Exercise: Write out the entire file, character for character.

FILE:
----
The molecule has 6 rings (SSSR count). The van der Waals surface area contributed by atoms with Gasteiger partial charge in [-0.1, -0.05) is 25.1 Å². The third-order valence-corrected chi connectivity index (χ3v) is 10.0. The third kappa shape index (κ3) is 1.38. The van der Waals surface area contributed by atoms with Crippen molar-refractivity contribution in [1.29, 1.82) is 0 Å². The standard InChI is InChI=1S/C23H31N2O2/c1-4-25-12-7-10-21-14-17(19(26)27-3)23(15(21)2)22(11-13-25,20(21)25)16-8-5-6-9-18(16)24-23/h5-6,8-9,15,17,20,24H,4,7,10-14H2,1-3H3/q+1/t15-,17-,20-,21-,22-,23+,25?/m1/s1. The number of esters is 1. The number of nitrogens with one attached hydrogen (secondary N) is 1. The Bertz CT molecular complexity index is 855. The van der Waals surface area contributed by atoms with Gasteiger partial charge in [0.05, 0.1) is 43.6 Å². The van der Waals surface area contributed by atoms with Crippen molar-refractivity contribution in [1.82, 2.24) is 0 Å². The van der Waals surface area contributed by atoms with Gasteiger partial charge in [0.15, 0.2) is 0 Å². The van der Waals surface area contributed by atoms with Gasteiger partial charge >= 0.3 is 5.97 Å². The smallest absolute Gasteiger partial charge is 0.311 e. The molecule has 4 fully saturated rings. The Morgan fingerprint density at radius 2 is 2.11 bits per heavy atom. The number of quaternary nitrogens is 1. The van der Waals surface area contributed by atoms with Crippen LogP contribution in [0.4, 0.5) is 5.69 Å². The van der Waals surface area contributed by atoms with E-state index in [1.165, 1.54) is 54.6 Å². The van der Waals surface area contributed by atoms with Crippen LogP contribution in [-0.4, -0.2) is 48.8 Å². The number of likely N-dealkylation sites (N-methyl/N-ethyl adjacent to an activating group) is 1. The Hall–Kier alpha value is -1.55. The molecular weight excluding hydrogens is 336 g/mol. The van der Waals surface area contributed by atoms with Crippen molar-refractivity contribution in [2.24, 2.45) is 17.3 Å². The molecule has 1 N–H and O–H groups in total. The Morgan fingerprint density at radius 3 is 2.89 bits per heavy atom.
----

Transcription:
The molecule has 6 rings (SSSR count). The van der Waals surface area contributed by atoms with Gasteiger partial charge in [-0.1, -0.05) is 25.1 Å². The third-order valence-corrected chi connectivity index (χ3v) is 10.0. The third kappa shape index (κ3) is 1.38. The van der Waals surface area contributed by atoms with Crippen molar-refractivity contribution in [1.29, 1.82) is 0 Å². The standard InChI is InChI=1S/C23H31N2O2/c1-4-25-12-7-10-21-14-17(19(26)27-3)23(15(21)2)22(11-13-25,20(21)25)16-8-5-6-9-18(16)24-23/h5-6,8-9,15,17,20,24H,4,7,10-14H2,1-3H3/q+1/t15-,17-,20-,21-,22-,23+,25?/m1/s1. The number of esters is 1. The number of nitrogens with one attached hydrogen (secondary N) is 1. The Bertz CT molecular complexity index is 855. The van der Waals surface area contributed by atoms with Gasteiger partial charge in [0.05, 0.1) is 43.6 Å². The van der Waals surface area contributed by atoms with Crippen molar-refractivity contribution in [1.82, 2.24) is 0 Å². The van der Waals surface area contributed by atoms with Gasteiger partial charge in [0.15, 0.2) is 0 Å². The van der Waals surface area contributed by atoms with Gasteiger partial charge >= 0.3 is 5.97 Å². The smallest absolute Gasteiger partial charge is 0.311 e. The molecule has 4 fully saturated rings. The Morgan fingerprint density at radius 2 is 2.11 bits per heavy atom. The number of quaternary nitrogens is 1. The van der Waals surface area contributed by atoms with Crippen LogP contribution in [0.4, 0.5) is 5.69 Å². The van der Waals surface area contributed by atoms with E-state index in [1.165, 1.54) is 54.6 Å². The van der Waals surface area contributed by atoms with Crippen LogP contribution in [-0.4, -0.2) is 48.8 Å². The number of likely N-dealkylation sites (N-methyl/N-ethyl adjacent to an activating group) is 1. The Hall–Kier alpha value is -1.55. The molecular weight excluding hydrogens is 336 g/mol. The van der Waals surface area contributed by atoms with Crippen molar-refractivity contribution in [2.24, 2.45) is 17.3 Å². The molecule has 1 N–H and O–H groups in total. The Morgan fingerprint density at radius 3 is 2.89 bits per heavy atom.